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The way ahead

The way ahead: Five thinkers' views
Click below for a view on the future of the planet
 Intro Ernst Weizsacker Ernst Weizsaecker Vandana Shiva Vandana Shiva
Bjorn Lomborg Bjorn Lomborg Julian Morris Julian Morris Satish Kumar Satish Kumar

Ernst Weizsaecker

Ernst Weizsacker
"Double wealth, halve resource use"

Ernst Ulrich von Weizsaecker is the author of the book Factor Four, president of the Wuppertal Institute for Climate, Environment and Energy, and a member of the German parliament.

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Most preferred mode of transport:
Trains.

Biggest environmental "vice":
International conferences.

Most recent major consumer purchase:
Household starters for my eldest son’s wedding.

What is most important about sustainable development?
Sustainable development means more wealth, particularly for the poorest, and less consumption of nature’s treasures - it is completely unsustainable to go on as we are now. You could say it means doubling wealth and halving resource use - improving the efficiency of our use of natural resources by a factor of four.

Amory Lovins at the Rocky Mountain Institute has shown that cars can be built which do 150 miles a gallon. I have seen buildings which use one tenth of the energy that similar ones currently use.

A “factor four” world may take 30 to 40 years. It is simply an analogy to the twentyfold increase in labour productivity which has taken place over the last 200 years.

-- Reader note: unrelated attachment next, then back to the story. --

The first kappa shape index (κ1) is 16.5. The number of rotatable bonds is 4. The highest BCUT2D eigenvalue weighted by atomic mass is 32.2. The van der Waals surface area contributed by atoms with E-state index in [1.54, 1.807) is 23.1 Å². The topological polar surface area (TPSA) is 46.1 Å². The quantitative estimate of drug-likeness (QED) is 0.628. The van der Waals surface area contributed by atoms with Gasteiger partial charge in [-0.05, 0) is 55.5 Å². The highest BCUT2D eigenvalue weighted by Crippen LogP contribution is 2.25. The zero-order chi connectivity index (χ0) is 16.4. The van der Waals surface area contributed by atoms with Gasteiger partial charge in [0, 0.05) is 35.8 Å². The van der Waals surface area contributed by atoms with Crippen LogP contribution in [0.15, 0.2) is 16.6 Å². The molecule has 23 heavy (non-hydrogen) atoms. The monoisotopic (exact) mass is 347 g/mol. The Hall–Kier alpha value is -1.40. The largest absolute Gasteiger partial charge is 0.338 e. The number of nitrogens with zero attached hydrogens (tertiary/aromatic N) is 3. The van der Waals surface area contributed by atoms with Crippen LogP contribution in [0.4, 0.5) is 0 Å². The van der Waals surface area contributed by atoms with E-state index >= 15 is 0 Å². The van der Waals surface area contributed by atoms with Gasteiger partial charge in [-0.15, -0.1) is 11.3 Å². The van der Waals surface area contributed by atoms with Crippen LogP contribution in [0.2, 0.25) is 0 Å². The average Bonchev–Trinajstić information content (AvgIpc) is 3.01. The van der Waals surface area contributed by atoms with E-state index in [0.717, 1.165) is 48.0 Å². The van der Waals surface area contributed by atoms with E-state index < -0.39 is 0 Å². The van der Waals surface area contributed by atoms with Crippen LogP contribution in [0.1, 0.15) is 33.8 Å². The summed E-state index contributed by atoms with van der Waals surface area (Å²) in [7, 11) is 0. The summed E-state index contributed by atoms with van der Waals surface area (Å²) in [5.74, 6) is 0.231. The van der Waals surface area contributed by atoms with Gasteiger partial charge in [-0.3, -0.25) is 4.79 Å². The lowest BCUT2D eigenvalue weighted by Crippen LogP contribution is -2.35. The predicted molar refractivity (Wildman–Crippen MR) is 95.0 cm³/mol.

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Is there a conflict between reducing poverty and protecting the planet?
Yes, in a business as usual world, no in a "factor four" world. A business as usual world means growth, which usually means extracting more resources. At the Wuppertal Institute we have never been anti-growth or anti-wealth - we simply think it is possible to overcome the inherent conflict between poverty eradication and nature protection by technological means.

Consumption: how much is too much?
Arrogance and wasteful consumption by the affluent are destructive. We can live as conveniently as we do, but we have to do it in a much more elegant way. In the winter we import kiwi fruit from New Zealand – which uses five litres of kerosene for every kilo of fruit flown here. This is neither necessary nor rational.

Technology: threat or saviour?
Technology can be extremely helpful, but has also been part of the problem. It has essentially been expansion technology, but in the limited world we live in, expansion cannot go on infinitely.

Biotech and nuclear are typical “technological fix” ideas. We are now discovering that nuclear power is not itself sustainable and the long-term effects of bio-technology are anything but clear. I’m not in an ideological sense against these, but if we can solve the respective problems simply by becoming more efficient, instead of by additional hi-tech methods, I think we go the more elegant way.

What should be done?

  • Redirect technological progress towards a “factor four” world.
  • Strengthen the United Nations. The UN is a symbol of global governance for confronting the dominance of private interests and the private sector. Sustainable development does not result from profit-seeking alone – it is a public sector concern and a global one.
  • Let prices speak the ecological truth. Ecological tax reform is a very rational thing to do. If prices cheat us and induce us to do the wrong thing, they can be destructive. For example, Lenin thought it was good for the people if energy and water did not cost a thing - the result was immense wastefulness.
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